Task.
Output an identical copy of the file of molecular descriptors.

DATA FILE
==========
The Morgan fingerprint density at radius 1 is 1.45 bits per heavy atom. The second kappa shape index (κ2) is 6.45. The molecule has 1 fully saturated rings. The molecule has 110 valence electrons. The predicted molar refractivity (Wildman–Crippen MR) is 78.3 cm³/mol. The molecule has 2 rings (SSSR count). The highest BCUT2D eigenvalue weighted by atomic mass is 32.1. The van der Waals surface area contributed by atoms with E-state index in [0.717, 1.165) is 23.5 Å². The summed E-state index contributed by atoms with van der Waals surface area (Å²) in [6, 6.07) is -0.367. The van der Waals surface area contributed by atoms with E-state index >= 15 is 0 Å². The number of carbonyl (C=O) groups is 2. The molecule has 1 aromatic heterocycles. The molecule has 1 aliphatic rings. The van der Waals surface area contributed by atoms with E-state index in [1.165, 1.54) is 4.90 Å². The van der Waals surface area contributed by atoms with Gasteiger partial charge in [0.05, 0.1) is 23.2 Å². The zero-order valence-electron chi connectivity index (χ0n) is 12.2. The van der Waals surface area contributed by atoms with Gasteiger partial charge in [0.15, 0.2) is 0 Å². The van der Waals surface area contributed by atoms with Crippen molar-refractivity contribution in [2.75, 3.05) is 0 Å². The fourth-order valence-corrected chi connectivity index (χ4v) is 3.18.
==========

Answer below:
The Morgan fingerprint density at radius 1 is 1.45 bits per heavy atom. The second kappa shape index (κ2) is 6.45. The molecule has 1 fully saturated rings. The molecule has 110 valence electrons. The predicted molar refractivity (Wildman–Crippen MR) is 78.3 cm³/mol. The molecule has 2 rings (SSSR count). The highest BCUT2D eigenvalue weighted by atomic mass is 32.1. The van der Waals surface area contributed by atoms with E-state index in [0.717, 1.165) is 23.5 Å². The summed E-state index contributed by atoms with van der Waals surface area (Å²) in [6, 6.07) is -0.367. The van der Waals surface area contributed by atoms with E-state index >= 15 is 0 Å². The number of carbonyl (C=O) groups is 2. The molecule has 1 aromatic heterocycles. The molecule has 1 aliphatic rings. The van der Waals surface area contributed by atoms with E-state index in [1.165, 1.54) is 4.90 Å². The van der Waals surface area contributed by atoms with Gasteiger partial charge in [0.05, 0.1) is 23.2 Å². The zero-order valence-electron chi connectivity index (χ0n) is 12.2. The van der Waals surface area contributed by atoms with Gasteiger partial charge in [0.15, 0.2) is 0 Å². The van der Waals surface area contributed by atoms with Crippen molar-refractivity contribution in [2.75, 3.05) is 0 Å². The fourth-order valence-corrected chi connectivity index (χ4v) is 3.18.